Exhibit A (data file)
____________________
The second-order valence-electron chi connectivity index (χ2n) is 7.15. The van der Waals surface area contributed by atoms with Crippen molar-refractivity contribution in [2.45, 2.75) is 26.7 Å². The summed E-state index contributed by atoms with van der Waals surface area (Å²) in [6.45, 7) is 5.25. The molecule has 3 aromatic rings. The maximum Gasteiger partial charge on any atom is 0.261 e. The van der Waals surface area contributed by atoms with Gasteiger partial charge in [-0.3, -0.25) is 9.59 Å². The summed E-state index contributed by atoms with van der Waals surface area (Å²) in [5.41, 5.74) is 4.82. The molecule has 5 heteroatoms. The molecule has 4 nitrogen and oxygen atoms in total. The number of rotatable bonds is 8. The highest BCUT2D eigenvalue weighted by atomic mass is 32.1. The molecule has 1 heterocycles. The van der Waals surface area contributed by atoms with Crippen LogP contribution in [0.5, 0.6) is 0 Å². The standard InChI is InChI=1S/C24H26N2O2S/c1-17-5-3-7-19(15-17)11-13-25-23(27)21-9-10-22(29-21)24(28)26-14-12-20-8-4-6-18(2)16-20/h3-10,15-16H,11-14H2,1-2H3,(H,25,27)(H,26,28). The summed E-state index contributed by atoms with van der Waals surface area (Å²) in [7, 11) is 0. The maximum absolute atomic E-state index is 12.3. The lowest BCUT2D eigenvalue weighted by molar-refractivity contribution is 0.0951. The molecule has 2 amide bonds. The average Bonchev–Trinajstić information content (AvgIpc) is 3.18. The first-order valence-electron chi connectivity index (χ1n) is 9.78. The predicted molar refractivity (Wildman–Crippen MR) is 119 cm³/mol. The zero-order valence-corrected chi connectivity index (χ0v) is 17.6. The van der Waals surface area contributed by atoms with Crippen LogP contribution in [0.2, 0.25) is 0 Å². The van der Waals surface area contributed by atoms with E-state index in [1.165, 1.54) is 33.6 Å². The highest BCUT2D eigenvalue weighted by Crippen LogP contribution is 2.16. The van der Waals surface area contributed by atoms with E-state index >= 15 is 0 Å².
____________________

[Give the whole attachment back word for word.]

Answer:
The second-order valence-electron chi connectivity index (χ2n) is 7.15. The van der Waals surface area contributed by atoms with Crippen molar-refractivity contribution in [2.45, 2.75) is 26.7 Å². The summed E-state index contributed by atoms with van der Waals surface area (Å²) in [6.45, 7) is 5.25. The molecule has 3 aromatic rings. The maximum Gasteiger partial charge on any atom is 0.261 e. The van der Waals surface area contributed by atoms with Gasteiger partial charge in [-0.3, -0.25) is 9.59 Å². The summed E-state index contributed by atoms with van der Waals surface area (Å²) in [5.41, 5.74) is 4.82. The molecule has 5 heteroatoms. The molecule has 4 nitrogen and oxygen atoms in total. The number of rotatable bonds is 8. The highest BCUT2D eigenvalue weighted by atomic mass is 32.1. The molecule has 1 heterocycles. The van der Waals surface area contributed by atoms with Crippen LogP contribution in [0.5, 0.6) is 0 Å². The standard InChI is InChI=1S/C24H26N2O2S/c1-17-5-3-7-19(15-17)11-13-25-23(27)21-9-10-22(29-21)24(28)26-14-12-20-8-4-6-18(2)16-20/h3-10,15-16H,11-14H2,1-2H3,(H,25,27)(H,26,28). The summed E-state index contributed by atoms with van der Waals surface area (Å²) in [7, 11) is 0. The maximum absolute atomic E-state index is 12.3. The lowest BCUT2D eigenvalue weighted by molar-refractivity contribution is 0.0951. The molecule has 2 amide bonds. The average Bonchev–Trinajstić information content (AvgIpc) is 3.18. The first-order valence-electron chi connectivity index (χ1n) is 9.78. The predicted molar refractivity (Wildman–Crippen MR) is 119 cm³/mol. The zero-order valence-corrected chi connectivity index (χ0v) is 17.6. The van der Waals surface area contributed by atoms with Crippen LogP contribution in [0.2, 0.25) is 0 Å². The van der Waals surface area contributed by atoms with E-state index in [1.165, 1.54) is 33.6 Å². The highest BCUT2D eigenvalue weighted by Crippen LogP contribution is 2.16. The van der Waals surface area contributed by atoms with E-state index >= 15 is 0 Å².